Kings County Supervisors approved the 415-acre Jackson Ranch Specific Plan in January at Utica Avenue and I-5. The Jackson Ranch project will bring two gas stations, a truck stop, two hotels, two restaurant pads, three retail pads and three fast food pads. Rendering contributed
Written by Edward Smith
A new truck stop, retail center and industrial hub off Interstate 5 aims to bring development to an oft-forgotten portion of Kings County. Developers and county officials alike hope to bring 1,600 industrial and retail jobs, relieve congestion headed to the Central Coast and provide water to a disadvantaged community.
Kings County Supervisors approved the 415-acre Jackson Ranch Specific Plan in January at Utica Avenue and I-5, four miles from Kettleman City.
The Jackson Ranch project will bring two gas stations, a truck stop, two hotels, two restaurant pads, three retail pads and three fast food pads, according to a site plan overview submitted by developer Utica J.L.J. LLC. They are currently in escrow with the gas stations and truck stop, according to Jon Lash with Utica J.L.J. Based out of Southern California, Utica J.L.J. is made up of Lash, Larry Bross and John Markley.
Design for the project is a nod to agriculture in the area with decorative silos, barns and wells throughout the shopping center. Designs outline buildings in a “modern farmhouse” style.
The project would also develop 113 acres for industrial uses —including logistics centers.
Lash estimates they will break ground this summer with a grand opening in Q4 of 2022.
Driving from Los Angeles to San Francisco, Lash had seen the potential for business growth along I-5. He recognized a need for retail as well as space to accommodate the movement of goods. Covid has only exacerbated the need for logistical space, Lash says.
The original plan was to start with the gas stations, truck stop, hotels and restaurants, with the second industrial phase coming online after that. But the significant demand for industrial and logistics lead them to develop concurrently, Lash said. Considering the interest in the area, Lash anticipates a lot of the buildings will be build-to-suit.
Utica J.L.J. is using Cushman and Wakefield as brokers for the industrial development and Avenue Realty Group as brokers for the retail development.
One obstacle to development in western Kings County has been workforce.
Nearby Kettleman City itself has a population of just over 1,100 people.
Labor for the restaurants, gas stations as well as Bravo Farms often comes from Avenal, Lemoore and Corcoran, according to Greg Gatzka, Kings County Community Development Agency Director.
The county worked with developers to provide labor for businesses.
Many workers utilize a State vanpool program called CalVans to get to work.
An affordable housing element in Corcoran also has a need for jobs, Gatzka said.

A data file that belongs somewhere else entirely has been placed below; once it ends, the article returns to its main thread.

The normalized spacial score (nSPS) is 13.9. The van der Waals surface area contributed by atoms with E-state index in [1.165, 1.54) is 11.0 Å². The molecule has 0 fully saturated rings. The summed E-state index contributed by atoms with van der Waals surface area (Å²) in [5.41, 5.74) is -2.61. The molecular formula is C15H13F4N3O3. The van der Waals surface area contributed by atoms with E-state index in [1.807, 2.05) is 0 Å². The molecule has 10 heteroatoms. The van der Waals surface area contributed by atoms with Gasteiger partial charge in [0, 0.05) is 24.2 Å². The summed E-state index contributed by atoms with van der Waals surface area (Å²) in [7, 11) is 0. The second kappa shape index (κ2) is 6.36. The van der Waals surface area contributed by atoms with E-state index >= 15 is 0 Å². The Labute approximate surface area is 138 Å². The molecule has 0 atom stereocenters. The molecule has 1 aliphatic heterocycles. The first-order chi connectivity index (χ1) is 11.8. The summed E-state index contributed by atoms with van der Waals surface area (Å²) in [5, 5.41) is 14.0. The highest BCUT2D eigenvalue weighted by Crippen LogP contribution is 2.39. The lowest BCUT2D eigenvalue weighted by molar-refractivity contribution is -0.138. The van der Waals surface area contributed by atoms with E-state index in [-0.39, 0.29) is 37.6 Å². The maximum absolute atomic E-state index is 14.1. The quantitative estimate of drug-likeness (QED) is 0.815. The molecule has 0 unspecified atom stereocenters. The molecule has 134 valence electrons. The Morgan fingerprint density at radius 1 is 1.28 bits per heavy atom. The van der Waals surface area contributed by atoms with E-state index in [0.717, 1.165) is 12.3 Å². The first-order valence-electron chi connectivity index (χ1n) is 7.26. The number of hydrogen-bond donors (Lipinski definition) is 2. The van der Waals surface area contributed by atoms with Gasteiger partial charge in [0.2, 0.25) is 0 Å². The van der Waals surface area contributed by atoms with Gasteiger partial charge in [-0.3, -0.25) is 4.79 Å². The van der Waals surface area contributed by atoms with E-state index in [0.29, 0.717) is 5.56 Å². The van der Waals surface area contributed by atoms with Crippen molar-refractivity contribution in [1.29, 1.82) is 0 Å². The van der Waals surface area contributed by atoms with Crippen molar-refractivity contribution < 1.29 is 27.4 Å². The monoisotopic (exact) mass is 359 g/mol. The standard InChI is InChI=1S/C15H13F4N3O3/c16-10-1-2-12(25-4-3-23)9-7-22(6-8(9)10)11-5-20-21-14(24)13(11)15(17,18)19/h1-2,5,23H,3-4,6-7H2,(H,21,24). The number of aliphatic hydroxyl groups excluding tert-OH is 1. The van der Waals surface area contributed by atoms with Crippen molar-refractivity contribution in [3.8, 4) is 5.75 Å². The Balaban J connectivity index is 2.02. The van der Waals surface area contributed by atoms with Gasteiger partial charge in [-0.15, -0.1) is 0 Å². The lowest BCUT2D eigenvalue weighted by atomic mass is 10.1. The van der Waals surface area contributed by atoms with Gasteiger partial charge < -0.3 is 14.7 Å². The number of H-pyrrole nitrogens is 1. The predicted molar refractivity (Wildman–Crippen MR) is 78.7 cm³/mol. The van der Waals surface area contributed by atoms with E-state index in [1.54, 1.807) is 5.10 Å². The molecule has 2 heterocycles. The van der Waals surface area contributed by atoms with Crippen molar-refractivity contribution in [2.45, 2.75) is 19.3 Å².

A labor study done for the project estimated that workers would be willing to drive between 45 to 60 minutes to work at Jackson Ranch.
This would include workers from Hanford and Lemoore.
Lash personally feels that the quality of jobs could attract workers from an even bigger radius, perhaps 60-75 minutes away from the site.
The project would also reduce congestion at Kettleman City, county officials surmise.
Trucks traveling via I-5 often have to pull into Kettleman City to rest or refuel. The Jackson Ranch project would allow them to stay on the interstate.
“Kings County does not have a major truck stop,” said Greg Gatzka, Kings County Community Development Agency Director. “This is a large investment to help long-hauling trucks with an easy on-and-off ramp to help avoid coastal [Highway] 41 traffic.”
One of the hurdles for developers is the lack of infrastructure. The 415 total acres of the project are currently farmland and don’t have electrical, sewer, water or drainage, according to Gatzka. Even more of a challenge will be bringing natural gas. The only natural gas line is on the other side of I-5. Running gas line across the thoroughfare will require cooperation from Pacific Gas & Electric.
The project’s need for clean water will also mean clean water for nearby Kettleman City. The community has long relied on groundwater with dangerous levels of arsenic and benzene — though a wastewater treatment plant installed last year has helped abate the level of contaminates.
Rights for the project grant 140 acre-feet of water yearly to Jackson Ranch. Water would be run through the Kettleman City wastewater treatment facility with an unused portion going back to citizens there.
At full build-out, the Jackson Ranch project will only require 35-40 acre-feet of water, Gatzka estimated.
This would give them ability to send excess to the community.
A second phase for Jackson Ranch has 211 acres reserved for ag uses. This may mean nut or fruit trees, said Lash, but it could also be used for agritourism.
Bravo Farms in Kettleman City features a cellar of premier wines from over the hill in Paso Robles. Richard Valle, Kings County supervisor, hopes to include tasting rooms and farmers markets to showcase local ag.
Another 56 acres is zoned for an airstrip overlay. Lash says there has been interest in creating an airstrip in the area, but nothing is finalized.
Valle calls the west side of Kings County “underutilized.”
“This is a prime opportunity to bring jobs and sales tax [revenue],” Valle said.